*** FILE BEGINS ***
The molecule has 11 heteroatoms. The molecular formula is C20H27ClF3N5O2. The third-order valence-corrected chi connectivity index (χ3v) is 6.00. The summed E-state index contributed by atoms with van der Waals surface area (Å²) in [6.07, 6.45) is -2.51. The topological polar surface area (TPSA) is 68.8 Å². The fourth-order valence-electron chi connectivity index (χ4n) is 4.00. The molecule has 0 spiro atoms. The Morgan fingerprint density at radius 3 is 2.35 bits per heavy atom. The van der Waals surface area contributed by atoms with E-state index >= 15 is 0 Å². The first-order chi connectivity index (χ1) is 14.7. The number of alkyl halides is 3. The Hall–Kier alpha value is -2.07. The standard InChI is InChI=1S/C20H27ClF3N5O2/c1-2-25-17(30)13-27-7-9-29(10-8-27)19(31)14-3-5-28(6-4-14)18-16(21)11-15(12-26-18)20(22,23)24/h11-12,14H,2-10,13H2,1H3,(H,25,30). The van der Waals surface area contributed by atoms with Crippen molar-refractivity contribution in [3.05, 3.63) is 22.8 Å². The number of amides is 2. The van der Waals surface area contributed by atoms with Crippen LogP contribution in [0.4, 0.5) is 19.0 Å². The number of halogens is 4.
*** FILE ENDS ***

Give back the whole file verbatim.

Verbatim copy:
The molecule has 11 heteroatoms. The molecular formula is C20H27ClF3N5O2. The third-order valence-corrected chi connectivity index (χ3v) is 6.00. The summed E-state index contributed by atoms with van der Waals surface area (Å²) in [6.07, 6.45) is -2.51. The topological polar surface area (TPSA) is 68.8 Å². The fourth-order valence-electron chi connectivity index (χ4n) is 4.00. The molecule has 0 spiro atoms. The Morgan fingerprint density at radius 3 is 2.35 bits per heavy atom. The van der Waals surface area contributed by atoms with E-state index >= 15 is 0 Å². The first-order chi connectivity index (χ1) is 14.7. The number of alkyl halides is 3. The Hall–Kier alpha value is -2.07. The standard InChI is InChI=1S/C20H27ClF3N5O2/c1-2-25-17(30)13-27-7-9-29(10-8-27)19(31)14-3-5-28(6-4-14)18-16(21)11-15(12-26-18)20(22,23)24/h11-12,14H,2-10,13H2,1H3,(H,25,30). The van der Waals surface area contributed by atoms with Crippen molar-refractivity contribution in [3.05, 3.63) is 22.8 Å². The number of amides is 2. The van der Waals surface area contributed by atoms with Crippen LogP contribution in [0.4, 0.5) is 19.0 Å². The number of halogens is 4.